Last month I had the pleasure of being involved in the 4th Going Green Conference, which took place in Gauteng from 18-20 October. Hosted by the Green Building Design Group in partnership with the Gauteng province, the organisers aimed to “create a more connected platform for all the various actors in government to engage and to recognise that public assets can be used as a test case and lead by example to the wider country objectives on these policy directives.”
What set this event apart from some of the others I’ve attended was the focus on knowledge sharing and creating a platform for the private sector to share their knowledge with the public sector and with final year university design students from both Architectural and Engineering fields. Click here for an insightful synopsis of the event from Songo Didiza, Executive Director at the Green Building Design Group.
IES have a wealth of practical experience and measurable results from analysis of various buildings across the world. There is a global awareness of the power of data, but we need to further exploit this data to improve our buildings in South Africa. With this in mind, the topic I chose from my presentation was: OMG! Operational data + Modelling = Great Savings.
The presentation focussed on the need to evaluate building performance against design intent, and quantify operational gaps in the same level of detail with which we analyse design in simulation software. To do this, we need to consider the feedback loops that can exist within building lifecycle data, and how this should be managed by BIM processes. Designers can benefit from lessons learnt on previous projects, and the O & M team can benefit by an audit trail of the design intent and records of commissioning procedures and tests for the building they are managing.
At present, buildings are often an untapped data asset. By taking the operational data from buildings and using it to calibrate the operational model, we can generate highly accurate calibrated models, which enable owners and FM’s to analyse planned interventions and evaluate their impact with a high degree of accuracy, to assess viability before commencing work.
Let us consider a single data stream from a building. If we view monthly metred data, we have 12 data points, but if we have data measured every 30 minutes by a smart meter, we have 17520 data points! If we then collect data from several streams, the potential for a clear image for comparative analysis increases, especially where this data is logged effectively, clearly named and well managed.
It is estimated that 80% of cost lies beyond the construction team involvement. For any client with a portfolio of real estate, there are real benefits available from data analysis:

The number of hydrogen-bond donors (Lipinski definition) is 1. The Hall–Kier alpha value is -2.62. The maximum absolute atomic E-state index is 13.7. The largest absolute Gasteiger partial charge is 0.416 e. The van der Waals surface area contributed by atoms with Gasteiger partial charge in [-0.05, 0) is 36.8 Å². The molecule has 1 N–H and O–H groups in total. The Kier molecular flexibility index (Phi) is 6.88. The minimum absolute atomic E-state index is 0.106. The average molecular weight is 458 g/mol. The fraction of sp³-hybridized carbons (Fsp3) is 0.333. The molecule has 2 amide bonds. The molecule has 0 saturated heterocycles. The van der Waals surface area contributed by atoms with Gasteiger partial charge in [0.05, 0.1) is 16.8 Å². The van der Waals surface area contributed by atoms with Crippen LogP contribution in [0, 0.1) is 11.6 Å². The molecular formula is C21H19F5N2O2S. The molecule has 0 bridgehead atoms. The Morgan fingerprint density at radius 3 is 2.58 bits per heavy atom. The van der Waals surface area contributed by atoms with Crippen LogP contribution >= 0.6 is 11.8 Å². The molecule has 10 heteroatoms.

- Creation of benchmarks, to identify low or high performers and outliers, indicating a need for further investigation of the building fabric and systems, and its operational strategies.
- Support both better informed design of new buildings, and future strategy for O & M
In my presentation I presented various healthcare examples of where our IES consulting team have assisted with BMS Data Logging and collation on a cloud-based platform, enabling data reviews for:
- BMS analytics, including tracking and monitoring building performance
- Independent performance review through auditing the building against its Key Performance Indicators
- Energy consumption benchmarking Building Simulation was then used to propose suggestions and evaluate their impacts and compliance.
The unique skillset of our consulting team enables our analysis to compare different results and postulate reasons for the differences. For example, we utilised BMS data logging and analytics to evaluate a portfolio of 6 similar healthcare facilities. In reviewing the supply air pressure data for the operating theatres, we identified many opportunities for immediate savings from operational decisions, as shown below.
The technology is available now to deliver projects that incorporate BIM and energy modelling in an integrated design process that extends to building hand-over, commissioning and facilities management. As owners start to demand buildings which operate closer to design predictions, we can start to use operational data to inform dynamic building simulations of improved design and retrofit, and provide enhanced operational models that enable ongoing monitoring of performance and great savings.
If you want to find out how more about how operational data + modelling = great savings, drop me an email and I can provide you with more information about my presentation. I have no doubt that the 5th Going Green Conference will be even better and I look forward to being involved in more knowledge sharing again next year.